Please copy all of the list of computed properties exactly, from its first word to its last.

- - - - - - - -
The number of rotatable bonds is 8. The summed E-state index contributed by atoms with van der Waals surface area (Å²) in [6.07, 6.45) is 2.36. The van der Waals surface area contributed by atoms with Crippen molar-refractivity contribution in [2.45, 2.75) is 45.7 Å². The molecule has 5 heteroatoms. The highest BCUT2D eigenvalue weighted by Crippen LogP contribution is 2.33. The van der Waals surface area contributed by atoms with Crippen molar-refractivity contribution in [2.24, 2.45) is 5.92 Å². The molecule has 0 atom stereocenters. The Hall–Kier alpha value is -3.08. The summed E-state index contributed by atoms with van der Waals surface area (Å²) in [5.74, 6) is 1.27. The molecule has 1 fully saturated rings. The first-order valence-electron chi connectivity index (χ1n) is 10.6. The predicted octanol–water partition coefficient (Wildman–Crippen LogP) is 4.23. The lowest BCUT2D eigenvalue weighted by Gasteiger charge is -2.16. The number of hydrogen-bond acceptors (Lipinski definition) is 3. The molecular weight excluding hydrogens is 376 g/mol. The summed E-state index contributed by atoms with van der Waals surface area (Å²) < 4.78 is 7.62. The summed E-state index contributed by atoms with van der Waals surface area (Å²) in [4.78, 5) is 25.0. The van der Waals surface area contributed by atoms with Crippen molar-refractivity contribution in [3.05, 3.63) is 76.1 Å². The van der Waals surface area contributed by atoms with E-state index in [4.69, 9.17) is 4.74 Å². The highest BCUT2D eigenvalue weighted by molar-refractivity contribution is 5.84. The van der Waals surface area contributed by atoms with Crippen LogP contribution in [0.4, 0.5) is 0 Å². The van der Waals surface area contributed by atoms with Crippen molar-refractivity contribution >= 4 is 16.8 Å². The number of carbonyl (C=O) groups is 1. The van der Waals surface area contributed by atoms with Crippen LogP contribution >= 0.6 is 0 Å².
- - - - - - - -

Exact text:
The number of rotatable bonds is 8. The summed E-state index contributed by atoms with van der Waals surface area (Å²) in [6.07, 6.45) is 2.36. The van der Waals surface area contributed by atoms with Crippen molar-refractivity contribution in [2.45, 2.75) is 45.7 Å². The molecule has 5 heteroatoms. The highest BCUT2D eigenvalue weighted by Crippen LogP contribution is 2.33. The van der Waals surface area contributed by atoms with Crippen molar-refractivity contribution in [2.24, 2.45) is 5.92 Å². The molecule has 0 atom stereocenters. The Hall–Kier alpha value is -3.08. The summed E-state index contributed by atoms with van der Waals surface area (Å²) in [5.74, 6) is 1.27. The molecule has 1 fully saturated rings. The first-order valence-electron chi connectivity index (χ1n) is 10.6. The predicted octanol–water partition coefficient (Wildman–Crippen LogP) is 4.23. The lowest BCUT2D eigenvalue weighted by Gasteiger charge is -2.16. The number of hydrogen-bond acceptors (Lipinski definition) is 3. The molecular weight excluding hydrogens is 376 g/mol. The summed E-state index contributed by atoms with van der Waals surface area (Å²) < 4.78 is 7.62. The summed E-state index contributed by atoms with van der Waals surface area (Å²) in [4.78, 5) is 25.0. The van der Waals surface area contributed by atoms with Crippen molar-refractivity contribution in [3.05, 3.63) is 76.1 Å². The van der Waals surface area contributed by atoms with E-state index in [4.69, 9.17) is 4.74 Å². The highest BCUT2D eigenvalue weighted by molar-refractivity contribution is 5.84. The van der Waals surface area contributed by atoms with Crippen LogP contribution in [0.4, 0.5) is 0 Å². The van der Waals surface area contributed by atoms with Crippen molar-refractivity contribution >= 4 is 16.8 Å². The number of carbonyl (C=O) groups is 1. The van der Waals surface area contributed by atoms with Crippen LogP contribution >= 0.6 is 0 Å².